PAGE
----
The framework does not attempt to warp real-life arithmetic into the limited system used by computers. The framework tracks the actual precision of its arithmetic and does not produce spurious precision. It understands the nature of the numbers given it because it knows which are measures, which are counts, and which are probabilities.
To help you understand the problem with computer arithmetic, allow me to pose a simple question: "What is .111 times .20 and what is 111. times .20 ? You know that .022 and 22. are the correct answers because the precision of the inputs constrains the precision of the outputs. But a computer might tell you the answers are .02219999999999999 and 22.1999999999999 respectively - which is the decimal equivalent of the results it is holding internally in its binary equivalent of scientific floating-point format.
If you try to fix the problem by setting the decimal display format to display two decimal places, you would get .02 and 22.20 - These answers may look better but they are still not correct. The .02 is not correct because it truncates part of the data. The 22.20 is not correct because it provides spurious precision.
The framework uses a variation on fixed-point arithmetic and tracks the precisions of the inputs to assure that the precision of the output is not over-stated.
Because persistance is managed by the system, programmers can focus their attention on capturing business process knowledge. The system automatically assures that needed data is remembered, that process metrics are collected, that events are logged, that accounts are kept.
Sometimes business people do not want records to be maintained indefinitely.
"Records Retention Rules" define when records should be deleted.
Q: Where and how might we enter records retention rules?
. To make that work we need to define a "type" of record.
. An event message signature is sufficient to define a type of record. Also, an event has a specific date and so date-based rules make sense.
. Entity data could be deleted when some rule determines that the data is probably no longer relevant. For example, customer data might be irrelevant if the customer has not purchased anything for some duration of time.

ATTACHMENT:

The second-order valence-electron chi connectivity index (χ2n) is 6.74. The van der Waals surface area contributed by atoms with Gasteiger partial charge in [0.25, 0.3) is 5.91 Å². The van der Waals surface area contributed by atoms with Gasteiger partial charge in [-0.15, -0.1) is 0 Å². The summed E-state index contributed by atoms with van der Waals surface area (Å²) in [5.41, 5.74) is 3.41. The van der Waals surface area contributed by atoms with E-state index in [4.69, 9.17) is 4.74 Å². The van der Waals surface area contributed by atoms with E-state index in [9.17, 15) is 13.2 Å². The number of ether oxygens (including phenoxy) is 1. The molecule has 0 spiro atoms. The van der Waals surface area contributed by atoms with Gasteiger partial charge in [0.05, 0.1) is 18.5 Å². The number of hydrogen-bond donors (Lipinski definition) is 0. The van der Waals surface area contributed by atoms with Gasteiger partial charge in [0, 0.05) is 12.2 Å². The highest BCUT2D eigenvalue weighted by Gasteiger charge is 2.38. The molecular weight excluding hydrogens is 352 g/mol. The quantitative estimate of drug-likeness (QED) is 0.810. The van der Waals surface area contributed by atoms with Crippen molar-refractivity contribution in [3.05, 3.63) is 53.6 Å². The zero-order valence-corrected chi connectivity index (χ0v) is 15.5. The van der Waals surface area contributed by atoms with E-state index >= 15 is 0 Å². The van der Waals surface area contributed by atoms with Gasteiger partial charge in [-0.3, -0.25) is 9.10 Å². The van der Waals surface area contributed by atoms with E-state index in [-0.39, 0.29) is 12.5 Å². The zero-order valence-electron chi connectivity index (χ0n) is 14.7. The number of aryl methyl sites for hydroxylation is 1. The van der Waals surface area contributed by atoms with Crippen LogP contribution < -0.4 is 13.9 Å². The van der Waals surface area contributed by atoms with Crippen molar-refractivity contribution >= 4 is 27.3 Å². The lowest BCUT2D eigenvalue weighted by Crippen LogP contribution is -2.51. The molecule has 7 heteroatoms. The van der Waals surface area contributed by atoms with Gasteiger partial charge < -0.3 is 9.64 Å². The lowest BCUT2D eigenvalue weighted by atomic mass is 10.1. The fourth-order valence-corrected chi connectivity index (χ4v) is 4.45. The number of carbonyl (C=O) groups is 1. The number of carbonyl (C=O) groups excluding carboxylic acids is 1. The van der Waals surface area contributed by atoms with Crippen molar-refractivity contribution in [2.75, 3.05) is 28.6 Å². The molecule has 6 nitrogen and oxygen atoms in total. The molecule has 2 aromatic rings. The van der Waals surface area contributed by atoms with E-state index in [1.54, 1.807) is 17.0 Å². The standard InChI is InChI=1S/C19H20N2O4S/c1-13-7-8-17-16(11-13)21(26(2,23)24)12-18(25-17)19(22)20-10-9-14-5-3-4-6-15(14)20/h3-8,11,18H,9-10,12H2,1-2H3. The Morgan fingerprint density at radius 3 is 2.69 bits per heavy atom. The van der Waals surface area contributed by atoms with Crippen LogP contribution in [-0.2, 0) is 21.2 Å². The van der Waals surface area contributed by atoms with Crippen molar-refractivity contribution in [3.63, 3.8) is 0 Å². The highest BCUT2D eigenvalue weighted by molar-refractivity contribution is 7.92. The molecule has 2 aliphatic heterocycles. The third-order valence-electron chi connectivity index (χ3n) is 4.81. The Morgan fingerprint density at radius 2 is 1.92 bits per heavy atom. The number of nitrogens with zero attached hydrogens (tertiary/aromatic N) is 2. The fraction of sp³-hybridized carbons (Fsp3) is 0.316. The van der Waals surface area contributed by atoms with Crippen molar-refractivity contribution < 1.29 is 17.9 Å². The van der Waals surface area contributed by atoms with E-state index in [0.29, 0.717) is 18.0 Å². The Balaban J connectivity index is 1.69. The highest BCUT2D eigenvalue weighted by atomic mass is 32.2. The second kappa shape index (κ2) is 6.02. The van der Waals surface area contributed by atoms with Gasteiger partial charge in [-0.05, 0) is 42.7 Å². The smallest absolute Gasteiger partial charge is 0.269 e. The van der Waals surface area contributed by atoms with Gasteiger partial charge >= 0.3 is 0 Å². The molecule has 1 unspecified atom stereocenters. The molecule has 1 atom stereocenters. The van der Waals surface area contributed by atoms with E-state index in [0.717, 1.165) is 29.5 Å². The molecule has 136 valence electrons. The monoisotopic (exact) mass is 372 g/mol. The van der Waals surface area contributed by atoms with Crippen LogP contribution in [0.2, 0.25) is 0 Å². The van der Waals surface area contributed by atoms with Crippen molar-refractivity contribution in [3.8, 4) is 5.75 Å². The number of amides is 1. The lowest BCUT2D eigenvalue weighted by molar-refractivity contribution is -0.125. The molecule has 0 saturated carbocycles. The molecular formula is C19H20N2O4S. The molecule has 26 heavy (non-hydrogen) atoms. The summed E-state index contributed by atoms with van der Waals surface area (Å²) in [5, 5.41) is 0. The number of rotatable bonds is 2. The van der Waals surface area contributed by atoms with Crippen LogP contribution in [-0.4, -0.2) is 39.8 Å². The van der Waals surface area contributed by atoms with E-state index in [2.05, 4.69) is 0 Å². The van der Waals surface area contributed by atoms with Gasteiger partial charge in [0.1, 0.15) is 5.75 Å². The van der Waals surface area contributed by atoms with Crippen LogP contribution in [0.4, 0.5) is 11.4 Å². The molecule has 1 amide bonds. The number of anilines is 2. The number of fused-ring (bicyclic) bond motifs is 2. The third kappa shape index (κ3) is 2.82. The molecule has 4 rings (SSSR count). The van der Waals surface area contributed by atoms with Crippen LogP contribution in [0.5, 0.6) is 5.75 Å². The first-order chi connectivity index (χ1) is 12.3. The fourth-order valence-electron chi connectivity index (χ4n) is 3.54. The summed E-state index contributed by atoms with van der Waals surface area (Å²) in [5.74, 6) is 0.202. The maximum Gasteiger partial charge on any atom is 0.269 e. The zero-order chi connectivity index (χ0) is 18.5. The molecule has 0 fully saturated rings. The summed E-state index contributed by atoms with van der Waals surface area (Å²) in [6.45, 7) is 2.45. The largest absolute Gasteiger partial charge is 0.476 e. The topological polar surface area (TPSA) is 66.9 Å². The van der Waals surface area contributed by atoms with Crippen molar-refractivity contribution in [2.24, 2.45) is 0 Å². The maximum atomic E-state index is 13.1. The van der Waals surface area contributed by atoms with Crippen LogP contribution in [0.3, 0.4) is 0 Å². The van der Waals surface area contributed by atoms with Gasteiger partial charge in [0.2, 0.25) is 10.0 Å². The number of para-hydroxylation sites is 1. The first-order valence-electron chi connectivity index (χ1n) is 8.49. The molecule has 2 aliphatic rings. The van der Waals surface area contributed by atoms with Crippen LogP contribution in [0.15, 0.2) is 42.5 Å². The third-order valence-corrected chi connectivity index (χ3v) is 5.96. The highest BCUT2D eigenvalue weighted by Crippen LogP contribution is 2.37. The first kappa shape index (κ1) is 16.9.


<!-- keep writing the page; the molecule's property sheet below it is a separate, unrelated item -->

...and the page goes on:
Actually running a process is a necessary part of discovering what is wrong with it. However, for initial validations of the knowledge capture or process design, it is sufficient to run the process in a simulated world. The test team will very quickly discover many of the missing bits.
Eventually, the business process will have to be run in a lab or pilot setting to assure that the instructions given to real-world actors are complete and correct. To faciliate this kind of testing, the testers may configure the system so that some actors are simulated while others are real-world actors.
This virtual world capability is very similar to the virtual world seen in a multi-person game. If you think about it, business is a kind of multi-person game. The difference might be that the visual world of a game is a fantasy while the visual world of a business is more or less real. Most of the computing cycles in games goes into creating a visualization of the fantasy world.
This section has gotten a little mixed-up and needs to be re-written. But it will serve for now.
Each business process will involve a number of actors. When the actors are robots or sim-bots, the communication channel is relatively simple (in computer terms). When the actors are humans, a human-interface bot (Speaker) acts as an intermediary. In either case, the interface is not part of the business process. It is handled separately and the details of the interface will not clutter the description of the business process.
When a plan-tree is built from task-frames, there will be a number of run-time parameters in the plan. (The parameters [variables] are identified by nouns which have yet to be assigned to specific instances) Some of these parameters can be provided by the environment from data already known to the system, others will need to be provided by the client. In a web environment, the user may be asked to "fill in the blanks" on an HTML form. In a voice-response environment, an interactive question and answer session may provide the specifics needed.
While Hum has the ability to simulate the operation of a business process in a kind of virtual world, the more important ability is to facilitate the operation of a real-world business process. The most important actors in a business process are the workers and the clients. In the virtual world, these actors are simulated by sim-bots and the interface between the Supervisor and the sim-bots is relatively simple (for a computer).
Human Interfaces: In the real world, many of the workers and clients of the business process are human beings. The business process needs to gather information from clients and workers. It also needs to give instructions to the workers (and sometimes, to the clients). These human-interface channels are handled by a human interface bot. (The human-interface bot is an actor assigned the Speaker role)
The capabilities of the bot will be task specific. In some implemenations, it may present a fill-in-the-blacks form to the human as a way of gathering data. In other implementations, it may use text-to-voice or voice-to-text technology to communicate with humans who are wearing head-sets. When the interface system presents a virtual world, the bot might present as an avatar with a synthetic personality.